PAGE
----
Thursday, October 06, 2011

Is It Racism, Or Is It Something Else?

Crommunist just put up an interesting post over at Free Thought Blogs about conducting research into the cognitive bases of racism. In general I think such research is a worthy endeavor; knowing that particular bits of our brains are prone to making to making certain types of categorizations is probably conducive to reducing racism in the long run. However, I think there's a huge methodological hurdle that must be considered when evaluating the import of such research: There's no empirical test for the presence of racism.

That sounds like excuse-making, I know... bear with me for a few paragraphs. What got me thinking along these lines is the following bit from Crommunist's post:

I lay the blame firmly at the feet of our stupid mammal brains. We forge unwarranted connections between variables, weaving false causation from whole cloth. When we see women kept out of the boardrooms, for example, despite the line in our Human Resources policy manual that specifically says we won’t do that, our brains helpfully fill in the blanks for us – obviously women aren’t there because women aren’t supposed to be. I mean, once you remove the most obvious barrier, that’s the same as fixing things, right? If those lazy broads can’t even figure out how to walk in the door we so magnanimously opened for them, we can shift the blame right back to them, can’t we?

I agree with Crommunist on this to a large degree; my gut tells me that discrimination (on the basis of gender rather than race in this case) is a (perhaps major) contributing factor to the lack of women in the boardroom. But if we're going to claim to be "doing science" we need more than just gut feeling; the proposition in question must be testable and, more importantly, falsifiable. Before we can say "Aha! Sexism!" we must identify some set of facts that would lead us to say "Aha! Not sexism!".

I suspect that many people, upon reviewing Crommunist's example above, would say "But of course it must be sexism; what other explanation could there be for the gender imbalance?". To which I reply "I don't know, but the mere presence of an imbalance proves nothing one way or the other". Consider, as a counter-example, the NBA. African-Americans are overrepresented; they make up 76% of the players but only 12% of the US population. Clearly there is a racial bias in hiring within the NBA; there is a marked tendency to prefer African-American players over... say... Asians. It does not, however, follow from there that this is evidence of racism at work.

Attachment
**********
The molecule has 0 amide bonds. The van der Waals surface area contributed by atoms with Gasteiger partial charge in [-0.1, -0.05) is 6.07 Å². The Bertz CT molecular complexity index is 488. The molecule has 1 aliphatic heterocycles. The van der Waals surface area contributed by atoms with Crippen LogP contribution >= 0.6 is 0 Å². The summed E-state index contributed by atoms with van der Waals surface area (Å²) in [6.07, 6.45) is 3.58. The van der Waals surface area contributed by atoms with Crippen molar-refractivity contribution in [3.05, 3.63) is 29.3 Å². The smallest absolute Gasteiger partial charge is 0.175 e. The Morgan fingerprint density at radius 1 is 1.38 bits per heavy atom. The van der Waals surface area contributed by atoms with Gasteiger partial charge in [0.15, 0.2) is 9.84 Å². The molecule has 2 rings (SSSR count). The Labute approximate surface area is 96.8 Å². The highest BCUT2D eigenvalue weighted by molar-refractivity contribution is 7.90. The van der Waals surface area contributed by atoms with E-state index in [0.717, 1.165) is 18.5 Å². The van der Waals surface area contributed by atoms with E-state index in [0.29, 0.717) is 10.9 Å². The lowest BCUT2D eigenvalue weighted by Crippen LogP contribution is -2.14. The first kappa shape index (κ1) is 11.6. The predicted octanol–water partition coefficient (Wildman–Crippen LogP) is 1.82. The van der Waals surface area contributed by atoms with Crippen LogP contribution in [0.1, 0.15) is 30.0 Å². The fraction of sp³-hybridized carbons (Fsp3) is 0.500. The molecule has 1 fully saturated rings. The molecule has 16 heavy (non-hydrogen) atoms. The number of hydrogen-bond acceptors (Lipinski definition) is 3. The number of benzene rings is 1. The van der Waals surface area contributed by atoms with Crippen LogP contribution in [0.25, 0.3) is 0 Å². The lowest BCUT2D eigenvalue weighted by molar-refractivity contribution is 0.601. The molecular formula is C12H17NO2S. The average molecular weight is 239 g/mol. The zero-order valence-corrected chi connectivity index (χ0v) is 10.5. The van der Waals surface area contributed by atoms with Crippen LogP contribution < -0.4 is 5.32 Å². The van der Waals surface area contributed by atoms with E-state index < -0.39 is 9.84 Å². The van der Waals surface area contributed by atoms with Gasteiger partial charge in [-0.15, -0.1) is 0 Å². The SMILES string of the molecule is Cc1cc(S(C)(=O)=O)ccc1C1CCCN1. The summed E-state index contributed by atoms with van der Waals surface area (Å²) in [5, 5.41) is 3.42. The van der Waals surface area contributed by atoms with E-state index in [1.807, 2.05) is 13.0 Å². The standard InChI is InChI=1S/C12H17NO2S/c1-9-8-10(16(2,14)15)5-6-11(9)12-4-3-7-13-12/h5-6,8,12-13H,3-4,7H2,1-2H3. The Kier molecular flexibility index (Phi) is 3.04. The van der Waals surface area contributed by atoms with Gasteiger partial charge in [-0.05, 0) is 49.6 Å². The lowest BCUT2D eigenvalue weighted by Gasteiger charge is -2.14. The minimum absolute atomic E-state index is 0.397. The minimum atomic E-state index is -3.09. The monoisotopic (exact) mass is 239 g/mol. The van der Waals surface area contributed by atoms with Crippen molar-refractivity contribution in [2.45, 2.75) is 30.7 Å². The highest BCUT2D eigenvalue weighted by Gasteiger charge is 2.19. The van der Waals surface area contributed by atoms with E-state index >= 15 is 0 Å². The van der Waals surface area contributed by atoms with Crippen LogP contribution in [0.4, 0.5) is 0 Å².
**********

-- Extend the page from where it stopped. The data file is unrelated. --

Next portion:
Racism is not merely differential treatment by race, nor is sexism merely differential treatment by sex; said treatment must also be unjustified. To continue the NBA example: Asians tend to be shorter, on average, than African-Americans. Since there's a premium on height in basketball this fact could account for the observed difference. Or, it could be the case that NBA coaches secretly hate Asians and are using height as a convenient subtext to avoid hiring them. Again, my gut tells me that one explanation is more plausible than the other, but I'm not sure how to subject that observation to scientific scrutiny.

Which brings me back to Crommunist's post and eir discussion of the suit/jumpsuit research. What does the default condition look like in this case? That is to say, what sort of outcome would we expect in the absence of some racist subsystem somewhere in our brain? One possible scenario is that ambiguous faces would split 50/50 regardless of clothing, reflecting an utterly unbiased categorization system. But it might also be the case that the brain takes into account the fact that blacks are more likely to have low-status jobs than whites when categorizing ambiguous faces, in which case we should expect the type of bias exhibited in the research. How do we determine the baseline against which the effects of racism are to be compared?

I think that's the heart of the matter; from where I'm sitting it doesn't look like its possible to establish such a baseline. Racism manifests itself indirectly in the physical world; racist thoughts and motivations may lead to specific actions, but its a category error to label an action as "racist". Methodological naturalism, on the other hand, deals only with what can be observed; it can verify that a particular set of circumstances occurred, but is unable to speak to the motivations which lie behind them. Since racism is ultimately about motivation this would seem to remove it from the domain of scientific observation. Which means that research such as that cited by Crommunist is interesting, but ultimately of less import than it seems at first blush.


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